A chef and talented baker, Yuri had been working 13-hour shifts making Easter cakes for others. Now it was time for his own loved ones. He’d just slipped out to the supermarket for more provisions when the missiles struck. At that instant, everything was taken from him and three generations of a family were obliterated.
The funeral yesterday was always going to be an ordeal, but the 30-yea-old had displayed incredible composure and dignity throughout the hour-long service at the magnificent Transfiguration Cathedral on Odesa’s central Soborna Square.
Despite the harsh wail of air raid sirens earlier, Odesa had gathered to pay its respects, the crowd watching in sombre silence as at 11am, two white hearses arrived. The only sound was birdsong – and the constant whirr of cameras from the assembled media.
Sixteen men, dressed in black, approached the hearses and opened the doors.
Three of them lined up facing the cathedral, holding before them Yuri’s favourite photographs of the women he loved. Another three carried wooden crosses etched with the names, birth dates – and that fatal day of April 23, 2022 when he lost them.
Then the coffins: four pall bearers each for Valeria and her mother – but just two for the little Kira. Ashen-faced, the pall bearers struggled to contain their emotions as they moved towards the ornate main doors of the cathedral. Behind them came Yuri, dressed in a navy-blue suit and tie, accompanied by his mother Nina, sister Anastasia, and his father, also Yuri.
Inside, were around 100 mourners – family, friends, and neighbours – many of them distressed. One young woman wept uncontrollably throughout the service. Orthodox tradition is that the coffins of the dead usually remain open.
But the injuries to Lyudmila, Valeria and Kira made this impossible. Yuri held his mother’s hand as the mourners lined up to offer their condolences and place flowers in a steel basket next to the coffins. He described Valeria as ‘perfect. She was a gift from God’.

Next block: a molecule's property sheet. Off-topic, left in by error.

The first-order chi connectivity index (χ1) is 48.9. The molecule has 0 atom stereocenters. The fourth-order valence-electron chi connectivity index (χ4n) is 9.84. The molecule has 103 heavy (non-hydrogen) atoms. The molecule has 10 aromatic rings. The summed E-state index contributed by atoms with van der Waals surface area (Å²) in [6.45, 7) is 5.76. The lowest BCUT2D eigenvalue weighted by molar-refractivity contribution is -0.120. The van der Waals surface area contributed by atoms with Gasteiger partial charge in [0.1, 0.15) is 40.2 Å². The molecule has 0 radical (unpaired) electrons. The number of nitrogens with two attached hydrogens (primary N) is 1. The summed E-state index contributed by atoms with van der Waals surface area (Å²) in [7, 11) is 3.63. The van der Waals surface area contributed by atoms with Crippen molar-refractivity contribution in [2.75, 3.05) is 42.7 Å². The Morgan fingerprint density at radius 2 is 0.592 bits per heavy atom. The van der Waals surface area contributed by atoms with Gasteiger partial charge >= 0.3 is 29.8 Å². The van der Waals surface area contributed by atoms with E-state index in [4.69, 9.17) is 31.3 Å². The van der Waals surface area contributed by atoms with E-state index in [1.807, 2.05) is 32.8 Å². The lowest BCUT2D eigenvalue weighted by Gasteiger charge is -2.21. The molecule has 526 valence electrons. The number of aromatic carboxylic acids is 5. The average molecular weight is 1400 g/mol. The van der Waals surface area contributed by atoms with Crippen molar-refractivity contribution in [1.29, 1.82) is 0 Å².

The outpouring of sympathy and love must help, but one wonders what comfort mere words can provide given the scale of Yuri’s loss.
He and Valeria were only starting out, Kira the first child of the family they planned to build together.
As the opening prayers began Anastasia, Yuri’s 21-year-old sister, tried to stem the tears streaming down her cheeks.
‘We are honouring the memory of a mother and daughter who tried to protect their child,’ Alexander Malichenko, the cathedral’s archpriest said. ‘We always need to remember that God is above us. He will punish those who committed these crimes.
‘These people, especially this child...’ he says, gesturing to Kira’s tiny coffin, ‘…they will be forever in heaven as heroes.’ Yuri’s gaze never left the coffins throughout the service which concluded with mourners lining up to cover them in red carnations.
Then, as the congregation poured back out on to Soborna Square, with Yuri calmly walking behind the caskets, two explosions echoed from faraway, a reminder that, even if they pray to God, Ukrainians are never far away from the threat of war.
For the short, final journey to the cemetery Yuri Glodan travelled in the hearse carrying his wife and daughter, perhaps lost in memories of happier times.
He had fallen head over heels for the former journalism student when they met at a party in 2013. Friends say he loved her infectious laugh, her positive outlook, and trademark bright floral dresses. The shared a passion for travel, photography, good food and fine wines and had a joyful wedding in August 2019. Just one week before her death, Yuri hosted a barbecue at their home to mark his wife’s 28th birthday. She celebrated with her two best friends, Alyona Syritka and Ilyashenko.
Now, the young women were standing in front of her grave.
The eulogies they had written were read out by one of the funeral directors. Alexandra described a beautiful soul who had been ‘stolen away’ from her.
Alyona wrote of ‘dear Lera’ who discovered ‘the secret of life’ after the birth of her baby girl, of how Valeria and Lyudmila ‘were beside themselves with happiness when the little angel Kira appeared’.And then the flower strewn coffins of grandmother, mother and baby were lowered into the ground.
Just one tragedy, among tens of thousands of stories of heartbreak and loss in Ukraine since Russia’s invasion began, but the brutal end to Kira’s short life has touched millions across the world.